Syria terror accused 'had guns similar to those used by the IRA'
A weapons expert has told a court that guns seen in photographs with a Londonderry man accused of terror offences in Syria were similar to those used by the Provisional IRA.
The forensic scientist and firearms specialist also told jurors on the eighth day of Eamon Bradley's trial that he would need to examine the weapons at first hand to determine their authenticity.
Bradley, who was arrested at his Creggan home in November 2014, is on trial accused of receiving weapons and explosives training at a terrorist camp in northern Syria. He is also charged with possessing a grenade with intent to endanger life or cause damage to property.
The 28 year-old denies committing the offences in Syria between March and October 2014. He says he was smuggled into Syria to help in the conflict against the Assad regime and Islamic State.
In the first trial of its kind here, photographs of the defendant standing in a tent alongside a tripod of assault rifles were shown to the jury.
The expert identified two of the weapons as AKM assault rifles and the third as an AK47.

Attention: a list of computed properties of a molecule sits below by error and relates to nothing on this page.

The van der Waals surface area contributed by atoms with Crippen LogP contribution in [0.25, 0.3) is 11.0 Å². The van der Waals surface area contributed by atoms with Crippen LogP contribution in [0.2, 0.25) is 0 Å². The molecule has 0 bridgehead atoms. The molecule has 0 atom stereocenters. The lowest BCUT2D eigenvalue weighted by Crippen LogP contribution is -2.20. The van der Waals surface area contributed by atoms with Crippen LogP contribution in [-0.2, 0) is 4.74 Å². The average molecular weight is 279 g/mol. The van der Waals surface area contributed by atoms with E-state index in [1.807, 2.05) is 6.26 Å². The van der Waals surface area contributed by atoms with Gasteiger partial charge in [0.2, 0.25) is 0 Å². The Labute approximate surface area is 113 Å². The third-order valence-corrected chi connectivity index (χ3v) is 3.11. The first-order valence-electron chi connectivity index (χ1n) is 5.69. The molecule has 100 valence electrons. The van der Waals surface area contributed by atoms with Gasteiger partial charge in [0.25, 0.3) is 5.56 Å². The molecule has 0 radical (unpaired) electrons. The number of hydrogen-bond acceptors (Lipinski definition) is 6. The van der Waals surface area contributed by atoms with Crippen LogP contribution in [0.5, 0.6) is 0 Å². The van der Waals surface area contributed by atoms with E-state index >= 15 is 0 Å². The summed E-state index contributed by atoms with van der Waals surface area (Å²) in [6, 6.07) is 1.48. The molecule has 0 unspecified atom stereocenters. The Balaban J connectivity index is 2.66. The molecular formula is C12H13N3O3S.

He said the weapons were similar to those used by the Provisional IRA in Northern Ireland.
The forensic scientist said that a 'Dushka' heavy duty machine gun which the defendant is alleged to have been trained to use was normally mounted on a tripod attached to the rear of a vehicle. He said the weapon, which had a range of up to 3,000 metres, was produced in Russia but copies had been made in China, Pakistan and in Romania. It was capable of firing up to 650 rounds per minute.
He described another machine gun the defendant is alleged to have been trained in, a BKC, as a portable support weapon which also could fire up to 650 rounds per minute.
The witness said that the AK assault rifles as well as the Duskha heavy duty machine gun and the BKC were prohibited under UK law. The trial continues.